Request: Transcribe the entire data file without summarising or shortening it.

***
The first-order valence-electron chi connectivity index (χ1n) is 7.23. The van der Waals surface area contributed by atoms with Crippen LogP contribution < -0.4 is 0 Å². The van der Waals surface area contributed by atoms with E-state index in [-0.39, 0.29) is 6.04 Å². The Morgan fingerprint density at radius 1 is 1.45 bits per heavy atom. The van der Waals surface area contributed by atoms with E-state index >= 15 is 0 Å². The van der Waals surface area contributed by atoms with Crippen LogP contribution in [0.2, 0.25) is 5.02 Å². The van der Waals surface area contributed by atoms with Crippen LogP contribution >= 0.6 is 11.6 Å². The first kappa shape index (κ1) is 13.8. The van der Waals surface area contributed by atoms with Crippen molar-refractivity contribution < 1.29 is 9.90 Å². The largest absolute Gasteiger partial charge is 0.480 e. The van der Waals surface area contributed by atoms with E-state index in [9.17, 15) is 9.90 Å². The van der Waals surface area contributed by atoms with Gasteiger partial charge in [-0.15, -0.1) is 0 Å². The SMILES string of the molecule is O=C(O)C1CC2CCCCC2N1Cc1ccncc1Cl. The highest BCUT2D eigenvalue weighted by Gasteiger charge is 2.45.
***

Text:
The first-order valence-electron chi connectivity index (χ1n) is 7.23. The van der Waals surface area contributed by atoms with Crippen LogP contribution < -0.4 is 0 Å². The van der Waals surface area contributed by atoms with E-state index in [-0.39, 0.29) is 6.04 Å². The Morgan fingerprint density at radius 1 is 1.45 bits per heavy atom. The van der Waals surface area contributed by atoms with E-state index >= 15 is 0 Å². The van der Waals surface area contributed by atoms with Crippen LogP contribution in [0.2, 0.25) is 5.02 Å². The van der Waals surface area contributed by atoms with Crippen LogP contribution >= 0.6 is 11.6 Å². The first kappa shape index (κ1) is 13.8. The van der Waals surface area contributed by atoms with Crippen molar-refractivity contribution < 1.29 is 9.90 Å². The largest absolute Gasteiger partial charge is 0.480 e. The van der Waals surface area contributed by atoms with E-state index in [9.17, 15) is 9.90 Å². The van der Waals surface area contributed by atoms with Gasteiger partial charge in [-0.15, -0.1) is 0 Å². The SMILES string of the molecule is O=C(O)C1CC2CCCCC2N1Cc1ccncc1Cl. The highest BCUT2D eigenvalue weighted by Gasteiger charge is 2.45.